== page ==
Take No More Than You Can Carry

Helen, performed by Tamsin Shasha and Tyler Fayose, directed by Jonathan Young, Actors of Dionysus, Sweet St Andrews, Brighton Fringe, Brighton, Monday 16th May, 6pm.

Helen of Troy is more concept than woman, born of the union between Leda and a swan (the swan being Zeus of course), Christopher Marlowe's disembodied 'face that launched a thousand ships.' She is kidnapped and raped by, or goes willingly with, or seduces, Paris, son of Priam, King of Troy, while married to Menelaus, King of Laconia. Menelaus and his brother, Agamemnon, set off to Troy to get her back, but not before Agamemnon sacrifices his daughter for a fair breeze. They are away at the war for 10 years. They eventually defeat Troy by hiding inside a giant wooden horse.

Why am I wasting space saying all this? Even if you haven't read Homer or Euripides or Herodotus or Ovid, et al you will know Helen of Troy as the most beautiful woman that ever lived; or else as an excuse for a war about access to trading routes.

One detail to know is that the war with the Greeks lasts 10 years. She is inside Troy with her lover, Paris, while her husband and his army is outside, for 10 years. This is, I guess, roughly where this production begins, at the point where Troy falls to the Greeks.

Paris, we assume, is elsewhere defending the city. Helen is in her bedroom, with a servant, a eunuch, who has had his tongue removed so cannot speak. Helen is a little stressed by the situation. She's planning a grand reception, which has to be re-configured as a funeral when her husband (Paris?) is killed in some kind of violent event which they watch on the television. The action is set in something like the present day.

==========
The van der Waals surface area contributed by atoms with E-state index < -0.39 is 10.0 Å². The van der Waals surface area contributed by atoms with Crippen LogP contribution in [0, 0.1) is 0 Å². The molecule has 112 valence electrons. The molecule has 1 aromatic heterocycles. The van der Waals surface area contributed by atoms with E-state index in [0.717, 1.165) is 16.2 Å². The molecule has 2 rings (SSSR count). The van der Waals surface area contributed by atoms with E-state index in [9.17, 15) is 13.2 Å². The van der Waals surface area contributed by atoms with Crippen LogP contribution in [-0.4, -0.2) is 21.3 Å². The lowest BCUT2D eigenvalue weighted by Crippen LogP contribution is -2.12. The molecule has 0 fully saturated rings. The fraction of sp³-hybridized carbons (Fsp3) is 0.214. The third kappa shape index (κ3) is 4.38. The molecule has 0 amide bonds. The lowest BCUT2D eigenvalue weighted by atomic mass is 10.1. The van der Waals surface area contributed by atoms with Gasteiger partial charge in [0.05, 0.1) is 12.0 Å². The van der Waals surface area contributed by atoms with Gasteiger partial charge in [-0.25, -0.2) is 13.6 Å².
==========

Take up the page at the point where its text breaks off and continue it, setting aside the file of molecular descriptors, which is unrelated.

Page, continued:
Things go from bad to worse. It's every woman and man for themselves.

The play oscillates between naturalistic delivery and stylised movement, incorporating the structure over the bed, on which the actors can climb and swing. Much is mysterious, and only seems to be glancingly related to the last days of Troy. At one point the servant climbs to the top of the bed structure and cries out to be rescued, perhaps by helicopter, in an apparent reference to the American withdrawal from Saigon in 1975.

Much about this situation is very promising. The characters are in extremis, as in any Greek tragedy; Helen wears a mask at the beginning, a kind of parody of her famous beauty; her servant seems trapped, unable to leave, unable to help, dressed as a soldier yet functioning as a maid servant. There is paradox, mystery, fear. And linking the myth of Helen to modern wars, especially with the situation on Syria, is a terrific idea.

There is also confusion. Helen is more victim of her situation than someone in total control of the known world. She needs artificial help with her fear, her face, her imprisonment, and is at the mercy of her eunuch, sometime drug pusher. So much is set up, so much is not explored or developed.

No writer is credited, and perhaps it shows. The naturalism just doesn't work. Going back to Helen as a concept, we simply can't resolve the conflicting idea of Helen as myth with Helen as drug addict as presented here. The situation call for a heightened treatment, something which speaks to the stylisation of the movement sections of the play, something like Greek tragedy.

What Helen needs desperately, rather than drugs, is more content. This is a great beginning. I look forward to seeing where this play goes in the future.

I really like what this company does. They have a take on the classics which is brave and surprising. They are needed.

Paul Corcoran